North Korea Kidnapped My Daughter
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North Korea Kidnapped My Daughter

3.57 of 5 stars 3.57  ·  rating details  ·  42 ratings  ·  10 reviews
On November 15, 1977, 13 year-old Megumi Yokota disappeared without a trace while on her way home from school. Twenty years later a newspaper revealed she was abducted by North Korean operatives and was still in North Korea. Megumi and at least 13 others were taken from coastal cities in Japan during the 1970s and 80s, shoved into holding cells on spy vessels, and shipped...more
Paperback, 192 pages
Published January 20th 2009 by Vertical
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This book is a memoir of a mother's experience losing her daughter to kidnappers, then discovering that her daughter was abducted not just by a criminal but by a foreign government. It's translated from Japanese, and unfortunately, it does read that way; the phrasing and word-choices are somewhat dry and resemble the speech of a Japanese interpreter. It's sad that the English isn't more natural, because the story is touching and the emotion is heart-felt. One shouldn't read this book expecting a...more
Steph Su
In November 1977, 13-year-old Megumi was walking home from her school’s badminton practice when she disappeared into thin air. For over two decades, her parents and twin younger brothers had no lead as to what happened to her. After raised hopes and disappointments, fake leads and hundreds of hours of reminiscence, they discover that Megumi had been kidnapped by North Korean agents, and that she is living in North Korea.

With the usual reservation of a spiritual, unassuming Asian woman, Sakie Yok...more
Aug 16, 2010 Alison added it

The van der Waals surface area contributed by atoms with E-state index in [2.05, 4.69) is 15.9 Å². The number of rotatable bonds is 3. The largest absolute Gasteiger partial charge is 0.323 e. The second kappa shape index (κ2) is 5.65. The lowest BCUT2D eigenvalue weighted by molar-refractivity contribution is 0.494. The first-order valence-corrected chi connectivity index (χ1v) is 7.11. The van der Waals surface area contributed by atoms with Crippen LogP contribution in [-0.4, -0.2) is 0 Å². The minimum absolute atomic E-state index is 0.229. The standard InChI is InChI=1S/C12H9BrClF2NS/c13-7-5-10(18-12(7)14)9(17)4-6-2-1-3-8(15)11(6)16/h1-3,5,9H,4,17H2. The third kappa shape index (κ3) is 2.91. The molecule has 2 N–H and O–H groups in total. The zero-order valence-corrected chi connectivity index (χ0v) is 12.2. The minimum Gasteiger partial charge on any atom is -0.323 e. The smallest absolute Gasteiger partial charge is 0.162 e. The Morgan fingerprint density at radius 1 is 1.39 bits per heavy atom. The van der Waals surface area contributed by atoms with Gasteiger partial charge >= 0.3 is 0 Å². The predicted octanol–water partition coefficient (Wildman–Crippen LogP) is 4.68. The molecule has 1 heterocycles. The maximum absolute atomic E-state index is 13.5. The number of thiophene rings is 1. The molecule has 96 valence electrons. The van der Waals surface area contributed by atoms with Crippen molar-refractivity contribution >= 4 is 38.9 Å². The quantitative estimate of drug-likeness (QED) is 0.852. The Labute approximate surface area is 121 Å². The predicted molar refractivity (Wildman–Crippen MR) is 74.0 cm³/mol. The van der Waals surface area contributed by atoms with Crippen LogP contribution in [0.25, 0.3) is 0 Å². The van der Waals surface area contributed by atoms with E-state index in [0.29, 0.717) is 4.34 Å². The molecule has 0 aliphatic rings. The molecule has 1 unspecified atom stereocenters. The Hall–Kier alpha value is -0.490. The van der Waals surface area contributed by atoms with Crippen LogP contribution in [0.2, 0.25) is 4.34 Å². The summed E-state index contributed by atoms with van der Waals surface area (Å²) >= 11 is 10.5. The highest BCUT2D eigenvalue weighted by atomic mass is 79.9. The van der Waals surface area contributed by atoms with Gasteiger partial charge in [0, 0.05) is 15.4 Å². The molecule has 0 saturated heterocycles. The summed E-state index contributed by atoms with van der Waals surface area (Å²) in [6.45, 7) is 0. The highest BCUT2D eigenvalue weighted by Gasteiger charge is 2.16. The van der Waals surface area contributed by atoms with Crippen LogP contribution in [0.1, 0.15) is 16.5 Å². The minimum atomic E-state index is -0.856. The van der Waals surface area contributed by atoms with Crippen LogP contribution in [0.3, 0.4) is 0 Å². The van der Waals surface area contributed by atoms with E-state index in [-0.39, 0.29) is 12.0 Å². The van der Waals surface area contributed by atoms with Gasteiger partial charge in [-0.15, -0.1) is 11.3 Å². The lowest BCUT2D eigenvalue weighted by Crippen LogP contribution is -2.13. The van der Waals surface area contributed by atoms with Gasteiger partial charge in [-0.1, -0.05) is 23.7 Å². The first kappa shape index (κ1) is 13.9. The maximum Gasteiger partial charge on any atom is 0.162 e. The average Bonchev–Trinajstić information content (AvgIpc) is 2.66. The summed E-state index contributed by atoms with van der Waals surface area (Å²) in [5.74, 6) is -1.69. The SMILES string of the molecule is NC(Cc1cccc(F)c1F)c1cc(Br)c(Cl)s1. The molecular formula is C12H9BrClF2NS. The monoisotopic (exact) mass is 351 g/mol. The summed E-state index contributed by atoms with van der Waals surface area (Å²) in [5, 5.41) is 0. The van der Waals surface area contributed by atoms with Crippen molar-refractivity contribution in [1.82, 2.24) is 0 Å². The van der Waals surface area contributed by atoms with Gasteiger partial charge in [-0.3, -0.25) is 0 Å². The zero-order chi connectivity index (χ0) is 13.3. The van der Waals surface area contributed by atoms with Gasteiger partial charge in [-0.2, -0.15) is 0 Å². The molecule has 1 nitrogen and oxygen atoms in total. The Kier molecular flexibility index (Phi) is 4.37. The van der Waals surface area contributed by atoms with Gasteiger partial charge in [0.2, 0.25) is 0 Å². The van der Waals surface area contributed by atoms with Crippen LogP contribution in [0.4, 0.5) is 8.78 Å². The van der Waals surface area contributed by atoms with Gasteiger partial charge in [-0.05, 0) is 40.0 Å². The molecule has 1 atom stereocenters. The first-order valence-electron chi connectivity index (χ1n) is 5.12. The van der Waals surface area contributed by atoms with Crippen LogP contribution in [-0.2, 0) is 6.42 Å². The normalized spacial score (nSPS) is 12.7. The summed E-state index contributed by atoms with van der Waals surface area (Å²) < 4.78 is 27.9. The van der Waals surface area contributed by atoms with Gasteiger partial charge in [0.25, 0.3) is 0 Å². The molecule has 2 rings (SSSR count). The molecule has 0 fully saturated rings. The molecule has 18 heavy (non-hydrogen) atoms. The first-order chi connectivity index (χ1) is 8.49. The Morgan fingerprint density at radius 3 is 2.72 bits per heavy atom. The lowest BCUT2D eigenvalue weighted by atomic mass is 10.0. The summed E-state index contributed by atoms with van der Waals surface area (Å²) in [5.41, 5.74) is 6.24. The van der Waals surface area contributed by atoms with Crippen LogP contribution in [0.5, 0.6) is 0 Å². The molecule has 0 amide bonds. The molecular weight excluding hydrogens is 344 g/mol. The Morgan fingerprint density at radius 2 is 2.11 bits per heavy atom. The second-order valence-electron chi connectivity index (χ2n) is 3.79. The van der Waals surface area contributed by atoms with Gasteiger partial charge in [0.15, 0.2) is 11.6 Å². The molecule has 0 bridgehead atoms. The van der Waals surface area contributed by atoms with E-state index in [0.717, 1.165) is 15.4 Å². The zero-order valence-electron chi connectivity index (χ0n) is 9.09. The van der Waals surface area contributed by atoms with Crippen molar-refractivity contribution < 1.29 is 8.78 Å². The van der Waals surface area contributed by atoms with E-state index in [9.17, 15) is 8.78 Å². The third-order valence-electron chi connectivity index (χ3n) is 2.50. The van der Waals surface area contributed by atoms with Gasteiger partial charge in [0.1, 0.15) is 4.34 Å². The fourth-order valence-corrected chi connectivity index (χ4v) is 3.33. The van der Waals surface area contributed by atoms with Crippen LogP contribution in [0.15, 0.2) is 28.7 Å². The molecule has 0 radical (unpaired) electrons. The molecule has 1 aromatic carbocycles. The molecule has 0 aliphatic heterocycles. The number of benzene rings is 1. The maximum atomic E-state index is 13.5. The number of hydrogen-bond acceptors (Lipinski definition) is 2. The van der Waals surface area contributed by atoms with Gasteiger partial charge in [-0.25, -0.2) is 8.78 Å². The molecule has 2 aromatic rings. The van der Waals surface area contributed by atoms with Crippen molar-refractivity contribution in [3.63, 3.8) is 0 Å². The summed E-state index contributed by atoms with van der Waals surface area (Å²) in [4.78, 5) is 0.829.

The loss of a daughter is a tragedy I can barely contemplate; I imagine losing my own daughter, I remember being wrenched away from my own mother when I was sent to boarding school—these are surely infinitesimal shadows of the pain the Yokota's feel each and every day. A literal translation of the Japanese title for this book is "Megumi, your mother will certainly save you." That is what the book is about, Mrs Yokota's determination to save her daughter. I'm sure she wrote it in the hope Megumi...more
This summer, CNN’s Anderson Cooper ran a story that was both shocking in its immediacy and haunting with its heart-wrenching tale. Four years ago, North Korea admitted to a program of abducting Japanese citizens in the hopes of training them as spies during the Cold War. Sakie Yokota lost her thirteen-year-old daughter, Megumi, in 1977 to this insidious scheme. This is the story of one woman’s personal struggle to find the daughter who was so cruelly taken from her and her transformation from ha...more
Stuart Hill
Certainly an interesting and bizarre story but unfortunately it is poorly told. The narrative is badly organised and jumps from one period to another in a confusing fashion. Furthermore the translation from Japanese seems to have been done in a very literal fashion resulting in a very stiff and unnatural style of prose.

There are some intriguing elements which appear ocassionally such as the disinterested response of the local police and the ineffectual politicians in the government. It would hav...more
This story is about a terrible country - North Korea. Many Japanese people were kidnapped from Japan and other countries of the world. Their families were left with the heart ache of not knowing what happened to their loved ones. Until some 20 years later information came forward, suggesting North Korean spy's had kidnapped these victims. Some of the kidnapped victims could never return home. In particular, this story is about one of the victims, a 13 year old girl who was kidnapped in the 70's....more
Although the story is heart breaking and disturbing, I'm glad I took my boyfriend's advice and read it. At times it was a bit hard to follow because the author skips around in time, zipping from the 70's to the 90's to the 80's and then back to the 70's. Regardless, I think that everyone should read this and get acquainted with the story of Megumi Yakota and the other Japanese abduction victims. These people need to be brought home!
This story is tragic, and the plight of Japanese people abducted by North Korean agents really deserves more attention. I felt like this memoir could have done a better job of describing the author's emotions at having lost her daughter. In addition, the text was somewhat disorganized, making it difficult to follow the many different people's stories that Yokota tries to include.
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Megumi, okāsan ga kitto tasukete ageru

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